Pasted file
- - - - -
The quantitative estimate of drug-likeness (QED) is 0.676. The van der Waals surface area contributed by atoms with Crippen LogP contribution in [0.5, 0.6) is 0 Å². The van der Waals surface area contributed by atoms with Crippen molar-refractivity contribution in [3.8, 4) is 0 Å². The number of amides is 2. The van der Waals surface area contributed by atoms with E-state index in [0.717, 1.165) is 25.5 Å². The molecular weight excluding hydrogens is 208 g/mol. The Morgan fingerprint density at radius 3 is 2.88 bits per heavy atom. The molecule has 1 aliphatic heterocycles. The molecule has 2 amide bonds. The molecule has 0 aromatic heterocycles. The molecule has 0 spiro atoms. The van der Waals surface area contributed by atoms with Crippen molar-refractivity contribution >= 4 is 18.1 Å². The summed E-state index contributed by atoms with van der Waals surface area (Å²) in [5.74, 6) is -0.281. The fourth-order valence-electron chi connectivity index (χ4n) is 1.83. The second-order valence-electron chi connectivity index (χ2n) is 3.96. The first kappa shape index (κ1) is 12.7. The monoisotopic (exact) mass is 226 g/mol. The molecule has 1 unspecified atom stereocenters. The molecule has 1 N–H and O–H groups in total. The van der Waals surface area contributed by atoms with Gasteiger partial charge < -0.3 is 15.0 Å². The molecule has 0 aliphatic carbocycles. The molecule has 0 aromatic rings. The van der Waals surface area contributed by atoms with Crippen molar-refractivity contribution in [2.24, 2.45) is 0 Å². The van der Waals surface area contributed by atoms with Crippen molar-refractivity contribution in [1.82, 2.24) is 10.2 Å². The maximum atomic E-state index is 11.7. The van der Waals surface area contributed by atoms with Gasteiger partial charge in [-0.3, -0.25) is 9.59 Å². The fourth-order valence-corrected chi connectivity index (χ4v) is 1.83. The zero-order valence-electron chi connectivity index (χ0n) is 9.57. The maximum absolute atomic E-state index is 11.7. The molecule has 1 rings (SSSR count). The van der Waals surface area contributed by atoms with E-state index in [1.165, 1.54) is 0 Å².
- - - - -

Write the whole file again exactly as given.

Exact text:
The quantitative estimate of drug-likeness (QED) is 0.676. The van der Waals surface area contributed by atoms with Crippen LogP contribution in [0.5, 0.6) is 0 Å². The van der Waals surface area contributed by atoms with Crippen molar-refractivity contribution in [3.8, 4) is 0 Å². The number of amides is 2. The van der Waals surface area contributed by atoms with E-state index in [0.717, 1.165) is 25.5 Å². The molecular weight excluding hydrogens is 208 g/mol. The Morgan fingerprint density at radius 3 is 2.88 bits per heavy atom. The molecule has 1 aliphatic heterocycles. The molecule has 2 amide bonds. The molecule has 0 aromatic heterocycles. The molecule has 0 spiro atoms. The van der Waals surface area contributed by atoms with Crippen molar-refractivity contribution >= 4 is 18.1 Å². The summed E-state index contributed by atoms with van der Waals surface area (Å²) in [5.74, 6) is -0.281. The fourth-order valence-electron chi connectivity index (χ4n) is 1.83. The second-order valence-electron chi connectivity index (χ2n) is 3.96. The first kappa shape index (κ1) is 12.7. The monoisotopic (exact) mass is 226 g/mol. The molecule has 1 unspecified atom stereocenters. The molecule has 1 N–H and O–H groups in total. The van der Waals surface area contributed by atoms with Gasteiger partial charge < -0.3 is 15.0 Å². The molecule has 0 aliphatic carbocycles. The molecule has 0 aromatic rings. The van der Waals surface area contributed by atoms with Crippen molar-refractivity contribution in [2.24, 2.45) is 0 Å². The van der Waals surface area contributed by atoms with Crippen molar-refractivity contribution in [1.82, 2.24) is 10.2 Å². The maximum atomic E-state index is 11.7. The van der Waals surface area contributed by atoms with Gasteiger partial charge in [-0.3, -0.25) is 9.59 Å². The fourth-order valence-corrected chi connectivity index (χ4v) is 1.83. The zero-order valence-electron chi connectivity index (χ0n) is 9.57. The maximum absolute atomic E-state index is 11.7. The molecule has 1 rings (SSSR count). The van der Waals surface area contributed by atoms with E-state index in [1.165, 1.54) is 0 Å².